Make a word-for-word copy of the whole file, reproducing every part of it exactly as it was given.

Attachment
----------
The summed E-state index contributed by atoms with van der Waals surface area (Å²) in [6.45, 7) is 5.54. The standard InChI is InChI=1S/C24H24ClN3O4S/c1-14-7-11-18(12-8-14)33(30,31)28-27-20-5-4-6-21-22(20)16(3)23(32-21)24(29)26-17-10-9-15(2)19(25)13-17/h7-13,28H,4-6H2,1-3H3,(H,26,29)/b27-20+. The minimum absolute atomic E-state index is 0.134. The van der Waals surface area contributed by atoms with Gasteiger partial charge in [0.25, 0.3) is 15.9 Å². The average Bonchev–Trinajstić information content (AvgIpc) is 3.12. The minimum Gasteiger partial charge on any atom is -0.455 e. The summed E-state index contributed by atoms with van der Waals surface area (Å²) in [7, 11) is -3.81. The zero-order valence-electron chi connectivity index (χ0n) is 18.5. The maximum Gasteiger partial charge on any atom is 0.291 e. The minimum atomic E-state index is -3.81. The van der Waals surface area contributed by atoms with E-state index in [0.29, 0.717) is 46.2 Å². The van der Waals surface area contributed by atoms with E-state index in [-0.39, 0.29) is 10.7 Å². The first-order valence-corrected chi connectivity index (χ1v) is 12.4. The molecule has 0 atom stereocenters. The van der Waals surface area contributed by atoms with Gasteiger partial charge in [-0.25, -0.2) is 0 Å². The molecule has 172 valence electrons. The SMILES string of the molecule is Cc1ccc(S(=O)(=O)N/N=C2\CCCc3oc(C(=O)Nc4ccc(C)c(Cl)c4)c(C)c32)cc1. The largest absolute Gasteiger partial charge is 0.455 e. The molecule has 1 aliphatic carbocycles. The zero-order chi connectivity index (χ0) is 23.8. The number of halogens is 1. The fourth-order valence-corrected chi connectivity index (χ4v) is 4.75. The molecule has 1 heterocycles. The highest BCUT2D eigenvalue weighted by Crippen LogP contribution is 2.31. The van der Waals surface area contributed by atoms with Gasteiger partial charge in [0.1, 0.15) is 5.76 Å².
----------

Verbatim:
The summed E-state index contributed by atoms with van der Waals surface area (Å²) in [6.45, 7) is 5.54. The standard InChI is InChI=1S/C24H24ClN3O4S/c1-14-7-11-18(12-8-14)33(30,31)28-27-20-5-4-6-21-22(20)16(3)23(32-21)24(29)26-17-10-9-15(2)19(25)13-17/h7-13,28H,4-6H2,1-3H3,(H,26,29)/b27-20+. The minimum absolute atomic E-state index is 0.134. The van der Waals surface area contributed by atoms with Gasteiger partial charge in [0.25, 0.3) is 15.9 Å². The average Bonchev–Trinajstić information content (AvgIpc) is 3.12. The minimum Gasteiger partial charge on any atom is -0.455 e. The summed E-state index contributed by atoms with van der Waals surface area (Å²) in [7, 11) is -3.81. The zero-order valence-electron chi connectivity index (χ0n) is 18.5. The maximum Gasteiger partial charge on any atom is 0.291 e. The minimum atomic E-state index is -3.81. The van der Waals surface area contributed by atoms with E-state index in [0.29, 0.717) is 46.2 Å². The van der Waals surface area contributed by atoms with E-state index in [-0.39, 0.29) is 10.7 Å². The first-order valence-corrected chi connectivity index (χ1v) is 12.4. The molecule has 0 atom stereocenters. The van der Waals surface area contributed by atoms with Gasteiger partial charge in [-0.25, -0.2) is 0 Å². The molecule has 172 valence electrons. The SMILES string of the molecule is Cc1ccc(S(=O)(=O)N/N=C2\CCCc3oc(C(=O)Nc4ccc(C)c(Cl)c4)c(C)c32)cc1. The largest absolute Gasteiger partial charge is 0.455 e. The molecule has 1 aliphatic carbocycles. The zero-order chi connectivity index (χ0) is 23.8. The number of halogens is 1. The fourth-order valence-corrected chi connectivity index (χ4v) is 4.75. The molecule has 1 heterocycles. The highest BCUT2D eigenvalue weighted by Crippen LogP contribution is 2.31. The van der Waals surface area contributed by atoms with Gasteiger partial charge in [0.1, 0.15) is 5.76 Å².